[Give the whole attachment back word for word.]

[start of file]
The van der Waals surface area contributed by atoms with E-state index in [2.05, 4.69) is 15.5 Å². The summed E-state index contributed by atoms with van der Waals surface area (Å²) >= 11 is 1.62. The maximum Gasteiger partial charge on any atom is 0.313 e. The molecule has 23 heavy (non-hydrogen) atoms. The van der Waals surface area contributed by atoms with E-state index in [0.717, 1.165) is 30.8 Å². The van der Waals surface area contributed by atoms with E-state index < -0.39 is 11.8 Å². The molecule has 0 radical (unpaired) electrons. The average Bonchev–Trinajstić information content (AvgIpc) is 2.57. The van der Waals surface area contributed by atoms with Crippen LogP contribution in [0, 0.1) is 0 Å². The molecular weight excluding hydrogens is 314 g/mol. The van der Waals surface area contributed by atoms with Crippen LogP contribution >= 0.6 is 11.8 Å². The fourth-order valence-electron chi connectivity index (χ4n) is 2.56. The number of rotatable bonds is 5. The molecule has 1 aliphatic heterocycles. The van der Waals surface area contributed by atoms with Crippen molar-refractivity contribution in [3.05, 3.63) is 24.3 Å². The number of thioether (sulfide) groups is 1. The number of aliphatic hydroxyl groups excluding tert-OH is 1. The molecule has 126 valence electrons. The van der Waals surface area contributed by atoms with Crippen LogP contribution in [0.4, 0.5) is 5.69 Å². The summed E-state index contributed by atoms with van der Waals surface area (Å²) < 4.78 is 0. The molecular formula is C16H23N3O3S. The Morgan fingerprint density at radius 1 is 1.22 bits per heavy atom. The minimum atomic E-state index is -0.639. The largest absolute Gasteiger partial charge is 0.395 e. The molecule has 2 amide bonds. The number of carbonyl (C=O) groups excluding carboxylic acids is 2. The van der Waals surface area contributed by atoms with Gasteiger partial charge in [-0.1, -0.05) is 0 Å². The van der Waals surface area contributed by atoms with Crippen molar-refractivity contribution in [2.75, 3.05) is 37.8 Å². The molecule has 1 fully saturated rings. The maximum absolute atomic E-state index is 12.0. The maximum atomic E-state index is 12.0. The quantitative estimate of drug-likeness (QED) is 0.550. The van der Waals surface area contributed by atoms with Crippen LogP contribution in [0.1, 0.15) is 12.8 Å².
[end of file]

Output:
The van der Waals surface area contributed by atoms with E-state index in [2.05, 4.69) is 15.5 Å². The summed E-state index contributed by atoms with van der Waals surface area (Å²) >= 11 is 1.62. The maximum Gasteiger partial charge on any atom is 0.313 e. The molecule has 23 heavy (non-hydrogen) atoms. The van der Waals surface area contributed by atoms with E-state index in [0.717, 1.165) is 30.8 Å². The van der Waals surface area contributed by atoms with E-state index < -0.39 is 11.8 Å². The molecule has 0 radical (unpaired) electrons. The average Bonchev–Trinajstić information content (AvgIpc) is 2.57. The van der Waals surface area contributed by atoms with Crippen LogP contribution in [0, 0.1) is 0 Å². The molecular weight excluding hydrogens is 314 g/mol. The van der Waals surface area contributed by atoms with Crippen LogP contribution >= 0.6 is 11.8 Å². The fourth-order valence-electron chi connectivity index (χ4n) is 2.56. The number of rotatable bonds is 5. The molecule has 1 aliphatic heterocycles. The van der Waals surface area contributed by atoms with Crippen molar-refractivity contribution in [3.05, 3.63) is 24.3 Å². The number of thioether (sulfide) groups is 1. The number of aliphatic hydroxyl groups excluding tert-OH is 1. The molecule has 126 valence electrons. The van der Waals surface area contributed by atoms with Crippen LogP contribution in [0.4, 0.5) is 5.69 Å². The summed E-state index contributed by atoms with van der Waals surface area (Å²) < 4.78 is 0. The molecular formula is C16H23N3O3S. The Morgan fingerprint density at radius 1 is 1.22 bits per heavy atom. The minimum atomic E-state index is -0.639. The largest absolute Gasteiger partial charge is 0.395 e. The molecule has 2 amide bonds. The number of carbonyl (C=O) groups excluding carboxylic acids is 2. The van der Waals surface area contributed by atoms with Gasteiger partial charge in [-0.1, -0.05) is 0 Å². The van der Waals surface area contributed by atoms with Crippen molar-refractivity contribution in [2.75, 3.05) is 37.8 Å². The molecule has 1 fully saturated rings. The maximum absolute atomic E-state index is 12.0. The maximum atomic E-state index is 12.0. The quantitative estimate of drug-likeness (QED) is 0.550. The van der Waals surface area contributed by atoms with Crippen LogP contribution in [0.1, 0.15) is 12.8 Å².